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It is a rare occasion when an imprisoned felon is given access to the op-ed page of the New York Times. Bradley Manning, who has declared himself, against all biologicial evidence, to be a woman is serving 35 years in federal prison for betraying his country. Yet, in the age of Obama this is the kind of celebrity sought by major US news media for an informed opinion on issues of national import. Go figure.
Manning’s thesis is that the situation in Iraq was caused by insufficient press freedom in the United States and too much secrecy in the military:
However, the concerns that motivated me have not been resolved. As Iraq erupts in civil war and America again contemplates intervention, that unfinished business should give new urgency to the question of how the United States military controlled the media coverage of its long involvement there and in Afghanistan. I believe that the current limits on press freedom and excessive government secrecy make it impossible for Americans to grasp fully what is happening in the wars we finance.
If you were following the news during the March 2010 elections in Iraq, you might remember that the American press was flooded with stories declaring the elections a success, complete with upbeat anecdotes and photographs of Iraqi women proudly displaying their ink-stained fingers. The subtext was that United States military operations had succeeded in creating a stable and democratic Iraq.
When you get past Bradley Manning’s delusions of grandeur, for instance:
Early that year, I received orders to investigate 15 individuals whom the federal police had arrested on suspicion of printing “anti-Iraqi literature.” I learned that these individuals had absolutely no ties to terrorism; they were publishing a scholarly critique of Mr. Maliki’s administration.
(given that young Bradley could not speak or read Arabic, that he was a very low level and low performing intelligence analyst, the idea that he was assigned to “investigate” much of anything is ridiculous and just another example of the psychiatric problems that have finally resulted in his demand to be called “Chelsea”) the statements are simply nuts.
Throughout the War in Iraq, that war was extensively reported upon. As anyone who followed the news from 2003 through 2008 the news was not sugar-coated to please the Bush Administration. If anything, it was heavily weighted towards stories, since proven patently false, that were designed by the media to defeat Bush in 2004 and, that failed, cripple him during his second term. To make the first case, Manning turns to anecdotes:
Among the many daily reports I received via email while working in Iraq in 2009 and 2010 was an internal public affairs briefing that listed recently published news articles about the American mission in Iraq. One of my regular tasks was to provide, for the public affairs summary read by the command in eastern Baghdad, a single-sentence description of each issue covered, complementing our analysis with local intelligence.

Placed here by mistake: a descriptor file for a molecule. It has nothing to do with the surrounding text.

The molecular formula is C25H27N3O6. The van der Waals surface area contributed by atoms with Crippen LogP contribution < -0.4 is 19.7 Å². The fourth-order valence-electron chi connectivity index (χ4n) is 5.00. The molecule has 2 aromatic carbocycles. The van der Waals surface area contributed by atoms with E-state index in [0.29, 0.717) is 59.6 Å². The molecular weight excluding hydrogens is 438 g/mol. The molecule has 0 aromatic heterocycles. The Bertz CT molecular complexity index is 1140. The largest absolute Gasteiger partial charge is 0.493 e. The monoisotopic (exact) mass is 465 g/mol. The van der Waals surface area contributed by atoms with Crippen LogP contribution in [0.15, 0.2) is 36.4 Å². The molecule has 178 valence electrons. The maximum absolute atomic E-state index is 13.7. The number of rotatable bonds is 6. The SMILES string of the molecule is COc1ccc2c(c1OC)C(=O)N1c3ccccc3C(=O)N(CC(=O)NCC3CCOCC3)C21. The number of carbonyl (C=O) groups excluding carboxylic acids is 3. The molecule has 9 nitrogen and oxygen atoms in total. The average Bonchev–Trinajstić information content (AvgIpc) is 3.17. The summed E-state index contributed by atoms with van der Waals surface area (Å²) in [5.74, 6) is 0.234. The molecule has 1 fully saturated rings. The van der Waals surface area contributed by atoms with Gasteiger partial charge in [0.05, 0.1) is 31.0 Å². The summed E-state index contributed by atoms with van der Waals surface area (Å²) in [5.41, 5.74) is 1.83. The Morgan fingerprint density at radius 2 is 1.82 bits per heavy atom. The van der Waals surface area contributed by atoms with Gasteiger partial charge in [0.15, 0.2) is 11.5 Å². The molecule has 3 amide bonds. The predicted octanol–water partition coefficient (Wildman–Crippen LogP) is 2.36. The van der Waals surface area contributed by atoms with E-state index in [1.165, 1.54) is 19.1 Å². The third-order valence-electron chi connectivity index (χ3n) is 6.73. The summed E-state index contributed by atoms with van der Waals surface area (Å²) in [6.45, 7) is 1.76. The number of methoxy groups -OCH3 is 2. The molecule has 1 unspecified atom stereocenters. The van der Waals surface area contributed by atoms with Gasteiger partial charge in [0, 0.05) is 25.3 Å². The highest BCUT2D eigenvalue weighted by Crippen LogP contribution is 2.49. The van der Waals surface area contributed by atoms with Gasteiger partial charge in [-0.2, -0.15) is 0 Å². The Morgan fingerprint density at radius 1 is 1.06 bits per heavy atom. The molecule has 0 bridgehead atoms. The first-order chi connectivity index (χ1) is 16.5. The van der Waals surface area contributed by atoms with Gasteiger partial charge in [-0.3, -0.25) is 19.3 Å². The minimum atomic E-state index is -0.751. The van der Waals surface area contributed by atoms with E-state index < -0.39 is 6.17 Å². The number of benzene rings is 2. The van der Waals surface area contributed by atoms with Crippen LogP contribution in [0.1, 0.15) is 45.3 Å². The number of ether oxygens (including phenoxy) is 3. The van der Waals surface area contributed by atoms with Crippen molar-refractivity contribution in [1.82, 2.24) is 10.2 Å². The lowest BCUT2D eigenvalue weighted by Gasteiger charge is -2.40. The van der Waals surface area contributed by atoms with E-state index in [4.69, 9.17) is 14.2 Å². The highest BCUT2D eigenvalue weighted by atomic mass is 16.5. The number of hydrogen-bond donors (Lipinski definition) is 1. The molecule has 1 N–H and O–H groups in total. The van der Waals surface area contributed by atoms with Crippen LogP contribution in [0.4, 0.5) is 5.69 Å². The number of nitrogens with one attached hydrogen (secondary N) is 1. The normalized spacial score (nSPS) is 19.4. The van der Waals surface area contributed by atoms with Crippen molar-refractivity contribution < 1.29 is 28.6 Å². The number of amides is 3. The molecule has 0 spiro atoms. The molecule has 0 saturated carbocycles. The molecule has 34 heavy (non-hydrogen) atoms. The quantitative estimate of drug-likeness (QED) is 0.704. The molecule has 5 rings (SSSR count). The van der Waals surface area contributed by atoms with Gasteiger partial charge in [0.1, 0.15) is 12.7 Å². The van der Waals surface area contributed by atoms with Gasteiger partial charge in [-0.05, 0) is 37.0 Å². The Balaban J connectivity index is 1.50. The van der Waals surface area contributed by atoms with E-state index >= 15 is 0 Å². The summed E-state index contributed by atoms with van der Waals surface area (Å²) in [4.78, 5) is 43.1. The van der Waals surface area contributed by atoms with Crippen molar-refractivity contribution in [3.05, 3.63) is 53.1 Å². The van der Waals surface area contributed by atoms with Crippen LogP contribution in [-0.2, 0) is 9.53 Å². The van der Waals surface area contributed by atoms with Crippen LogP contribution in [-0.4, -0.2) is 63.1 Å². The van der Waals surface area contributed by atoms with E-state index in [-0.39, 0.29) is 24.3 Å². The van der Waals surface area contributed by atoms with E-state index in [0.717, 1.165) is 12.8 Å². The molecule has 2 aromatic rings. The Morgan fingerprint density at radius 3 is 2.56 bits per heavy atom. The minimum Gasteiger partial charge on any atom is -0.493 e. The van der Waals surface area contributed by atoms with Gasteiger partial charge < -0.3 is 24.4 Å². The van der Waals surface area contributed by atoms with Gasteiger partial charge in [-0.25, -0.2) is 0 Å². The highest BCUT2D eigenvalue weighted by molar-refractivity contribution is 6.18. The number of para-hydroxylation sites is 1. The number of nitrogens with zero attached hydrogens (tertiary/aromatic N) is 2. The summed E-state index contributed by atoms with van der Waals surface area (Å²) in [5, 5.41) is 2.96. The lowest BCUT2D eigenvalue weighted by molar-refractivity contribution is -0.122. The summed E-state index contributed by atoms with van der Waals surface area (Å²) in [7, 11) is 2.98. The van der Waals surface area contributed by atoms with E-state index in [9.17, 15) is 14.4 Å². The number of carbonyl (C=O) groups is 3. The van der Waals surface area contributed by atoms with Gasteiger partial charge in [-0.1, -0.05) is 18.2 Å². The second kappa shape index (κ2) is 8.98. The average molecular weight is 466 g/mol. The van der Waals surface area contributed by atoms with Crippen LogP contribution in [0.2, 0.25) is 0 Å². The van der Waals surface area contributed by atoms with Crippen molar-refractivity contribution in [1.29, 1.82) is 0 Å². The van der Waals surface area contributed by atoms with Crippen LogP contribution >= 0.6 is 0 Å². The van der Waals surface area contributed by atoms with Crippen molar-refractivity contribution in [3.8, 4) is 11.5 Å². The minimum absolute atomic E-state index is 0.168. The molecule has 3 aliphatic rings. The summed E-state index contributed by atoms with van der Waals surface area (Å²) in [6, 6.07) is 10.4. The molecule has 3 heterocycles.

The more I made these daily comparisons between the news back in the States and the military and diplomatic reports available to me as an analyst, the more aware I became of the disparity. In contrast to the solid, nuanced briefings we created on the ground, the news available to the public was flooded with foggy speculation and simplifications.One clue to this disjunction lay in the public affairs reports. Near the top of each briefing was the number of embedded journalists attached to American military units in a combat zone. Throughout my deployment, I never saw that tally go above 12. In other words, in all of Iraq, which contained 31 million people and 117,000 United States troops, no more than a dozen American journalists were covering military operations.
Transparency, guaranteed by a body not under the control of public affairs officials, should govern the credentialing process. An independent board made up of military staff members, veterans, Pentagon civilians and journalists could balance the public’s need for information with the military’s need for operational security.
Reporters should have timely access to information. The military could do far more to enable the rapid declassification of information that does not jeopardize military missions. The military’s Significant Activity Reports, for example, provide quick overviews of events like attacks and casualties. Often classified by default, these could help journalists report the facts accurately.
This is an easy statement to make when you are safe in a fortified compound with access to My Little Pony episodes, or gay porn, or whatever it is that narcissistic sexually confused sociopaths like to watch. It is quite a different matter when you are out there on the sharp end and your life depends on the enemy not having access to your capabilities, intentions, tactics, techniques, and procedures. Reporters are generally free to report what they wish but the military does not have an obligation to provide them with access to classified information in a combat situation.
Manning is no more knowledgeable about press freedom and security than he was about his job or his gender. He’s a pathetic little deviant who will live out the majority of the remainder of his life behind bars. As he should. It is shameful that the New York Times allowed him an outlet for his narcissism.